“Ambient backscatter” enables wireless communication without batteries

by: Robert TriggsAugust 15, 2013

ambient backscatter

Wireless energy may not be an entirely new concept, but being able to use communication technologies without having to worry about battery life would be a massive leap ahead of anything currently on the market. Handily, engineers from the University of Washington have created a new wireless communications system that allows devices to exchange information with each other without batteries or any other external power supply.

The technology, which is known as “ambient backscatter”, works by harnessing background radio waves, either absorbing them or reflecting them, in order to send information to other devices. These radio waves act as the sole power source, allowing the transmitting device to essentially piggyback on the energy available from background radio, TV, and WiFi waves that are all around us. [quote qtext=”Our devices form a network out of thin air” qperson=”” qsource=”” qposition=”right”]

The receiving devices can currently pick up a signal from the transmitter at a rate of 1 kilobit per second, when up to 2.5 feet apart outdoors and 1.5 feet apart indoors. That might seem very sluggish compared with mobile data speeds, but it’s enough to send small pieces of information, such as a sensor reading, text messages and contact information. They also tested devices which were able to communicate up to 6.5 miles apart, which is impressive for something with no tangible power supply.

Let’s take a look at the little devices in action.

The technology is still in its early stages, but the developers already have a load of potential implementations in mind, ranging from wireless money transfers, to tagged household items.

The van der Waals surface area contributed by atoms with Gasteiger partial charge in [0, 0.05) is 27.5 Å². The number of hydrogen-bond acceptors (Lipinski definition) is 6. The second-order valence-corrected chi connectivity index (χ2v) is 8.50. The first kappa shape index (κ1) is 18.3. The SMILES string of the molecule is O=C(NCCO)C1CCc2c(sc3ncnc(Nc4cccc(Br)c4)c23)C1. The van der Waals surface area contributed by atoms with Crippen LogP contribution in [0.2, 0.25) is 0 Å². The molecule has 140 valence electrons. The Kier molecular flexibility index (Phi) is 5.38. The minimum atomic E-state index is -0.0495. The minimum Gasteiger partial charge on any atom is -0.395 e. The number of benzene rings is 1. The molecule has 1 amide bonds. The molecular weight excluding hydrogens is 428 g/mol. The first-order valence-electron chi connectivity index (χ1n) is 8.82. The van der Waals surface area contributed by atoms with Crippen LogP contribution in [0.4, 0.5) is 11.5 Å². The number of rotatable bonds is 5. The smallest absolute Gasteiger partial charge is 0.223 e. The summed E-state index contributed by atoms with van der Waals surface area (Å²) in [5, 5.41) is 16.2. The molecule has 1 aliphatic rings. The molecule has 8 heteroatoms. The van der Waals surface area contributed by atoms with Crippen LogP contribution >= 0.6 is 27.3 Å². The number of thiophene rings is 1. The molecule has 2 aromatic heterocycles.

[quote qtext=”It’s hopefully going to have applications in a number of areas including wearable computing, smart homes and self-sustaining sensor networks.” qperson=”” qsource=”” qposition=”center”]

Whilst this is a long way off from bringing an end to battery powered mobile devices, there are several helpful ways in which this technology could be used in our favorite gadgets, including giving an empty smartphone battery some additional juice. Ok, so this technology is not going to power up a heavy duty graphics processor, and slow data transfer speeds aren’t going to be any good for browsing the web. However, if you’re battery runs out of energy in the middle of nowhere and you urgently need to send a text message or make an emergency call, then a smartphone with one of these devices built in would potentially be really useful.

There’s still work to be done of course, but the research team at the University of Washington is already aiming to improve both the range and speed of the technology. It’s interesting stuff, with plenty of potential and loads of possible implementations. I for one can’t wait to see what they come up with next.

  • Brody Boswell


  • Luka Mlinar

    CIA is gonna love this.

    • The Black Hand

      Had it for years. The military-industrial complex is on average 30 to 50 years ahead of civilian tech. That’s not counting the D.A.R.P.A., Rand Corp., Ratheon, ect. prototypes and applied technologies. “All of a sudden” is for the most part staged in a lot of the tech industry. It gets released when reliable and cheap.

      • Luka Mlinar

        Regina Dugan came from DARPA. How advanced can they really be :/

        • The Black Hand

          Dugan is not the entirety of DARPA.

          • Luka Mlinar

            This is true. No offense to any other people working at DARPA.

          • The Black Hand

            Every group has it’s dullard, just the way it is unfortunately. You had a valid point though. People would be amazed by the tech these groups don’t even fully research further. Let alone the really advanced stuff. A lot of our everday tech has came from them after them using it fir decades was my main point.

  • Keg Man

    i want to invest

  • Mayoo

    Where is a Kickstarter project when you need one!

  • Blaine Magee

    6.5 miles!?

  • Cesar

    This is clever! Hopefully people will invest in this and it becomes popular in every day use.